A further example of civic amphimetric strife can be seen in the dispute between the two wives that Socrates held concurrently under the concession of c. 410, which allowed Athenians to marry two wives to compensate for the oliganthropy caused by the Peloponnesian War (Xanthippe, mother of Lamprokles, and Myrto, mother of Sophroniskos and Menexenos): These women joined battle with each other, and only stopped to attack Socrates for not stopping them from fighting.
--Anton Powell, The Greek World
The story is disputed--even in ancient times, there was disagreement over whether Socrates was technically married to Myrto, or merely lived with her, supported her economically, and had children with her, which is obviously different.
The excerpt is most noteworthy for the gorgeously obscure phrase "amphimetric strife," which even the mighty American Heritage 4th edition couldn't help decode. I'll let Mr. Powell explain:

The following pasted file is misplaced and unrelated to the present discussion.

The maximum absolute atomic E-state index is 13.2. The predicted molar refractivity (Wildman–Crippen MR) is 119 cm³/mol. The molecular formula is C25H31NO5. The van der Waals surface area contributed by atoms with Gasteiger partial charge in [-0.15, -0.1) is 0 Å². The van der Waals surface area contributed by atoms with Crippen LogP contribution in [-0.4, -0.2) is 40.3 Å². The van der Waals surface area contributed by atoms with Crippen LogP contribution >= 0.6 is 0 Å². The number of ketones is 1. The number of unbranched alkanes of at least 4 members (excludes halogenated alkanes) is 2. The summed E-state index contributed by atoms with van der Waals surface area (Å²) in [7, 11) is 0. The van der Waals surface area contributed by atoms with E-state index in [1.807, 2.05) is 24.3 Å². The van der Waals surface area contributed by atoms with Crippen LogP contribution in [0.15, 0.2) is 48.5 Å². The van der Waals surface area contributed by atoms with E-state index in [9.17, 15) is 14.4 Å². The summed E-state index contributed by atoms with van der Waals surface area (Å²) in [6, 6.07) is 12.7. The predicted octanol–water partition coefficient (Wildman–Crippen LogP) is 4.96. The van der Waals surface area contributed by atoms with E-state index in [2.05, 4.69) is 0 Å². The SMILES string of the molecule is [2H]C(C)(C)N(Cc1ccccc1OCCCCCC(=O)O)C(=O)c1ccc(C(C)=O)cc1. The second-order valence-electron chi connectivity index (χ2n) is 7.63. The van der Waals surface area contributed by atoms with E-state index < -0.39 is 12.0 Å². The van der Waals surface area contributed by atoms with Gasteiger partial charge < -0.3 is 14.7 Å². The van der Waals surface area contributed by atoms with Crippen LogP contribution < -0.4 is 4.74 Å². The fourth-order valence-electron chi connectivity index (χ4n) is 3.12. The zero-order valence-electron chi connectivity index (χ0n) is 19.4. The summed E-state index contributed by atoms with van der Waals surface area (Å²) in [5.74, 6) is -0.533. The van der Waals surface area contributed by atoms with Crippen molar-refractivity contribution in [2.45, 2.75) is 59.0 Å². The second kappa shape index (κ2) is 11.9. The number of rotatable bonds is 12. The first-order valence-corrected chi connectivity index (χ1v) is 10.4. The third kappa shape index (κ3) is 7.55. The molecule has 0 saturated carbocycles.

'Amphimetores' are groups of siblings born of the same father but different mothers. Such groups could never be at peace with each other in the Greek world (whereas full siblings almost always co-operate), and the different mothers and their respective sons' interests were closely identified as they struggled for precedence and attempted to bastardize competing lines. 'I will never approve of men who keep two beds, nor amphimetric children...strifes and grievous pains for houses..."(Euripides, Andromache 465-7)
In practice, different wives and their children must always be kept separately in different houses; the idea of bringing two women together under one roof is in poor taste; worse, the principle that one set of half-siblings may help and support another is a contradiction of the principle of amphimetric strife so prevalent in Greek culture...
Not for nothin', founders of western civilization, but it sounds to me like your women might not actually be the problem.